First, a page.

Polymer Dub: Urban soundscapes, evolution and cultural values
Keywords: Generative Music, Dub Music, Perception and Cognition, Performance Mixing, Audio Engineering, Techno Music, Machine Learning.
The technology was responsible for the birth and evolution of dub music, and it is one of the most innovative and prominent recording and performance techniques of modern music. According to Nils Frahm, Dub is influential for all kinds of musicians and is almost as important as classical or jazz music. Jazz is the main language of improvised music, classical is the primary language of notated music, and dub is the language of engineers. Dub transformed the engineer into an artist (Kane, 2014).
It is hard to overstate the impact dub has had on contemporary music production. It is an unquestionable accomplishment that has been celebrated in academic circles and also has infected pivotal music movements (Howard, 2008; Warwick, 2018). It is also hard to overstate the influence of socio-economic developments in dub producers. They employ compositional techniques that carry social or political messages, embedding their sound into a very particular real-world context (Yoganathan, 2018).
The birth and evolution of polymer technology represent an accurate analogy with the development and performance of dub music. Involving science into the process of production and industrialization of a chemical process, the design and manufacturing of materials made of polymers require a considerable piece of knowledge and science, as well as its final application and use, just like music production and performance.
We propose a piece that looks out to reflect on the outcome of a creative process traditionally related to technology with the use of intelligent agents while weighting the long-established artistic idea of finding beauty and meaning in music. Also, embodying current socio-economic and cultural values as well as the continued and natural evolution of dub music. Polymer Dub is composed using repeated patterns or building blocks of music, which can be simple or more complicated structures (such as polymer materials). In performance, we traverse the construction and composition of polymer materials, building around a skeleton structure. We employ the concept of using the mixing board as an instrument, using a computer and a MIDI controller. The performance contains elements and sources of uncertainty provoked by the performer in conjunction with algorithmic composition features provided by intelligent agents influencing musical sequences and parameters on a digital mixing board.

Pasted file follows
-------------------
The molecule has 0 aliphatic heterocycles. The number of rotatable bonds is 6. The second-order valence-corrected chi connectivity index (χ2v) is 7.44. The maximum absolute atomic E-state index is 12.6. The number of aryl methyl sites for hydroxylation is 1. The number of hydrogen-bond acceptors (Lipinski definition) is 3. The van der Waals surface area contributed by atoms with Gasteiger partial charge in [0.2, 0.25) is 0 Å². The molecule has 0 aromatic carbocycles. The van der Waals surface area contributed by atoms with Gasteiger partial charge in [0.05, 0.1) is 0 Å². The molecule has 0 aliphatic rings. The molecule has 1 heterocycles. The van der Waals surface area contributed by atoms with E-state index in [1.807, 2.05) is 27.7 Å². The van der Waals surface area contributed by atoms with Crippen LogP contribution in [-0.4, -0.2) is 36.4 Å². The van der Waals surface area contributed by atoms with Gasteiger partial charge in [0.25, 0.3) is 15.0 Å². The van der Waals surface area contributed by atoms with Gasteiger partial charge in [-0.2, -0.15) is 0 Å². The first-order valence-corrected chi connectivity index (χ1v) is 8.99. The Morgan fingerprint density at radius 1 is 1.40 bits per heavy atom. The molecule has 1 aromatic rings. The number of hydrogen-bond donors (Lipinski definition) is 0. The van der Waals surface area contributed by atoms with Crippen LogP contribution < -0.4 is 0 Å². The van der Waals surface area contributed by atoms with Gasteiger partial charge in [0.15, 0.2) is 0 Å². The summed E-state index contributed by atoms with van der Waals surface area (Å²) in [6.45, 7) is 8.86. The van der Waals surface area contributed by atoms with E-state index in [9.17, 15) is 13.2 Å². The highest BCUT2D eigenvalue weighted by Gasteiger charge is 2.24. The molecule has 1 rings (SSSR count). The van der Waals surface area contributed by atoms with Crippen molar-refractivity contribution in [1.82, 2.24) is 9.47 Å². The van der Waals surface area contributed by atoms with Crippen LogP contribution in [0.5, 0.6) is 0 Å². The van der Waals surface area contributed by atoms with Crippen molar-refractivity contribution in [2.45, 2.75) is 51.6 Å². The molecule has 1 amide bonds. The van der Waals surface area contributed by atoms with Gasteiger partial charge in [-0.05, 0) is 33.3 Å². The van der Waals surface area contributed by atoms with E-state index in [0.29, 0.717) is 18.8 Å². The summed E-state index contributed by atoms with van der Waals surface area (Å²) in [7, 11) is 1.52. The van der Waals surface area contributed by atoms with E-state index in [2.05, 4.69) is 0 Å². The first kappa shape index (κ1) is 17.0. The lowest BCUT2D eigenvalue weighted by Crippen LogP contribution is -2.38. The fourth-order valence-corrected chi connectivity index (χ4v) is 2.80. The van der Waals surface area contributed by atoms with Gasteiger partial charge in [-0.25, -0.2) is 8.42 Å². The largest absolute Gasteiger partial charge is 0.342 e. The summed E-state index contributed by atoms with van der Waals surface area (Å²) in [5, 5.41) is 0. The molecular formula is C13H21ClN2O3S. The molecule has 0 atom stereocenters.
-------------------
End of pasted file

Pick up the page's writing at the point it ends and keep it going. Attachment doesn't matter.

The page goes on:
The sound in this piece is dry, minimalistic, precise and robotic, softened with echoes, a wall of sound and field recordings. Drums and bass are deep and percussive, creating a contrast with the rest of the composition and remains at the heart of the performance. In this aspect, Polymer Dub adds new layers and dimensions to early and classic dub techno tracks, which avoided any sense of anticipation. The use of generative processes with Markov Chains on the performance creates a higher grade of entropy and hence, surprise and interest. It contrasts with the steadiness of wall of sound soundscapes, which avoid development through repetition in an alternate sense of time, by representing aesthetic relationships between the soundscape of a city and its acoustic elaboration in an artistic effort to reproduce the dynamic ecology of a city (Kolioulis 2015).
- Howard, D. 2008. “From Ghetto Laboratory to the Technosphere: The Influence of Jamaican Studio Techniques on Popular Music.” Journal on the Art of Record Production 3 (1).
- Kane, S. 2014. “Nils Frahm: ‘It is inspiring to play the studio like an instrument’.” The Irish Times. https://www.irishtimes.com/culture/nils-frahm-it-is-inspiring-to-play-the-studio-like-an-instrument-1.1801638. Accessed: 6 February 2020.
- Kolioulis, A. 2015. “Borderlands: Dub Techno’s Hauntological Politics of Acoustic Ecology.” Dancecult: Journal of Electronic Dance Music Culture 7(2): 64–85 ISSN 1947-5403 2015. http://dx.doi.org/10.12801/1947-5403.2015.07.02.04
- Warwick, O. 2018. “Dubbing is a Must: The modern sound of leftfield dub.” Fact Magazine. https://www.factmag.com/2018/01/28/leftfield-dub-seekers-bokeh-boomarm/. Accessed: 6 February 2020.
- Yoganathan, N., & Chapman, O. 2018. “Sounding Riddims: King Tubby’s dub in the context of soundscape composition.” Organised Sound, 23(1), 91-100. https://doi.org/10.1017/S1355771817000310
Join the conversation
xCoAx 2020: @jjsauma “Polymer Dub: Urban soundscapes, evolution and cultural values”. Mixing performance, revisiting techno and dub music, using machine learning and generative strategies in a creative process weighting beauty and meaning. https://t.co/JVF2cRI7QI #xCoAx2020 pic.twitter.com/Ai5ZXzYS8u— xcoax.org (@xcoaxorg) July 8, 2020